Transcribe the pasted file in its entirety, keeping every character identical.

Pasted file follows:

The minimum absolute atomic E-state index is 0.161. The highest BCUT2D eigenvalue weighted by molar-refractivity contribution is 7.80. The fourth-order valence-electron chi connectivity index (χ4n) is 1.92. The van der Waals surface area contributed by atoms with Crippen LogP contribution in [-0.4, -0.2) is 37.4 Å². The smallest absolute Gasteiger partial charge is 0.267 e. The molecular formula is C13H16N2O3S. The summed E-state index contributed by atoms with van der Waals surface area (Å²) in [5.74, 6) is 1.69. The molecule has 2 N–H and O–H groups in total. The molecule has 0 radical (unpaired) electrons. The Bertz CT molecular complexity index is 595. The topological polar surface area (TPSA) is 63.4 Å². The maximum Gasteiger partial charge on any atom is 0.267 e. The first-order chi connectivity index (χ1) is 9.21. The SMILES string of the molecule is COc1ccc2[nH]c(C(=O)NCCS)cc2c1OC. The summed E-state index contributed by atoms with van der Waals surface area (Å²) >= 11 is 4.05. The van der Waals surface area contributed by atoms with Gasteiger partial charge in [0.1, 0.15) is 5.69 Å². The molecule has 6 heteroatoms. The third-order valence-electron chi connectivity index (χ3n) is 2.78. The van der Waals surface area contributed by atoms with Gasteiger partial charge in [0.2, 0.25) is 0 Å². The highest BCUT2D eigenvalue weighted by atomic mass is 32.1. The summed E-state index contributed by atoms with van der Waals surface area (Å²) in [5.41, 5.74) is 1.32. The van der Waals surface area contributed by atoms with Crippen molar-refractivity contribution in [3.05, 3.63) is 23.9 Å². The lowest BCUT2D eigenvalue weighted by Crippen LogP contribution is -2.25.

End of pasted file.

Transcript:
The minimum absolute atomic E-state index is 0.161. The highest BCUT2D eigenvalue weighted by molar-refractivity contribution is 7.80. The fourth-order valence-electron chi connectivity index (χ4n) is 1.92. The van der Waals surface area contributed by atoms with Crippen LogP contribution in [-0.4, -0.2) is 37.4 Å². The smallest absolute Gasteiger partial charge is 0.267 e. The molecular formula is C13H16N2O3S. The summed E-state index contributed by atoms with van der Waals surface area (Å²) in [5.74, 6) is 1.69. The molecule has 2 N–H and O–H groups in total. The molecule has 0 radical (unpaired) electrons. The Bertz CT molecular complexity index is 595. The topological polar surface area (TPSA) is 63.4 Å². The maximum Gasteiger partial charge on any atom is 0.267 e. The first-order chi connectivity index (χ1) is 9.21. The SMILES string of the molecule is COc1ccc2[nH]c(C(=O)NCCS)cc2c1OC. The summed E-state index contributed by atoms with van der Waals surface area (Å²) >= 11 is 4.05. The van der Waals surface area contributed by atoms with Gasteiger partial charge in [0.1, 0.15) is 5.69 Å². The molecule has 6 heteroatoms. The third-order valence-electron chi connectivity index (χ3n) is 2.78. The van der Waals surface area contributed by atoms with Gasteiger partial charge in [0.2, 0.25) is 0 Å². The highest BCUT2D eigenvalue weighted by atomic mass is 32.1. The summed E-state index contributed by atoms with van der Waals surface area (Å²) in [5.41, 5.74) is 1.32. The van der Waals surface area contributed by atoms with Crippen molar-refractivity contribution in [3.05, 3.63) is 23.9 Å². The lowest BCUT2D eigenvalue weighted by Crippen LogP contribution is -2.25.